Broke isn’t the first time someone from out of town has dropped into Baltimore to gaze lovingly at the city’s recent underground community—Vice was in town doing separate docs on Wham City and Matmos (disclaimer: this writer works for Vice)—but there’s something more than Baltimore infatuation working with this latest TV crew. There is something uncomfortable, and maybe even dirty.
The feeling comes first just with the idea that artists are setting up ad hoc secret “underground” shows for a cable television network. However anyone rationalizes it away, something is askew. There’s nothing at all underground about IFC, which is proving these days to be the cable channel analogue of The New York Times’ hipster-culture obsession. You know, Portlandia.
The bands are very real, and so is the crowd. So, what about that can you actually call fake? Something, that’s for sure. And I’d wager that something is crucial for a scene that thrives on its own undergroundness, its isolation from the bad stuff of money-grubbing rock clubs, expensive studio space, liquor laws, shady bookers, the taint of music-as-commerce in all of its many forms. Maybe the mistake is applying an ethos or ideology in the first place. And you can’t really fault anyone for saying “yes” to free publicity, can you? (I am well aware that City Paper isn’t exactly an underground newspaper at this point, so take from that what you will.)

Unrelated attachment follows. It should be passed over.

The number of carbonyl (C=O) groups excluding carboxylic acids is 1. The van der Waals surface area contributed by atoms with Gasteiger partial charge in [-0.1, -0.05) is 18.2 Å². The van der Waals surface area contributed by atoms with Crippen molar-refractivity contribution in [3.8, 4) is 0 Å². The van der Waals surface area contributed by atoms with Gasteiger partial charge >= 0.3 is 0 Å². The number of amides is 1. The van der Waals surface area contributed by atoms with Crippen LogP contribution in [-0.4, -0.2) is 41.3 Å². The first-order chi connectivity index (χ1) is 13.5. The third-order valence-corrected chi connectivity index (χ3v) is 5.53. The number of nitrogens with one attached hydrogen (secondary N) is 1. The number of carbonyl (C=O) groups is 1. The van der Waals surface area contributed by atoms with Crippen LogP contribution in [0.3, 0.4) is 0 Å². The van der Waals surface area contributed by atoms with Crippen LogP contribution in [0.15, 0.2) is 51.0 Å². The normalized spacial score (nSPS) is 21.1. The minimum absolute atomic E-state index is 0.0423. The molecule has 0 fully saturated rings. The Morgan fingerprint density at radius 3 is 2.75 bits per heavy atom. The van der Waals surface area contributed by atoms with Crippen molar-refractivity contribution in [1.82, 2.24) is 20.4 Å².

But let’s assume for a second that there is an ethos involved, and artists join an underground culture because they see something profoundly wrong with the overtly commercial, commodified, and bought-and-sold culture industry of the surface world. In these shows for the TV cameras, what, exactly, the thing is being sold out—for nothing but attention—would be too vague to comment on if it wasn’t put into sharp relief by the IFC show in question. Because this Broke isn’t just a documentary show. It has a concept.
A browse through Broke-Ass Stuart’s web site gives some idea of what is meant by “young, broke, and beautiful.” Turns out the new sport of the white and privileged known as “playing poor”—imagine Atlas Shrugged through the veneer of a private liberal arts colleges—has reached the mainstream, and “broke-ass stuart’s goddamn website” looks to be gaming it marvelously.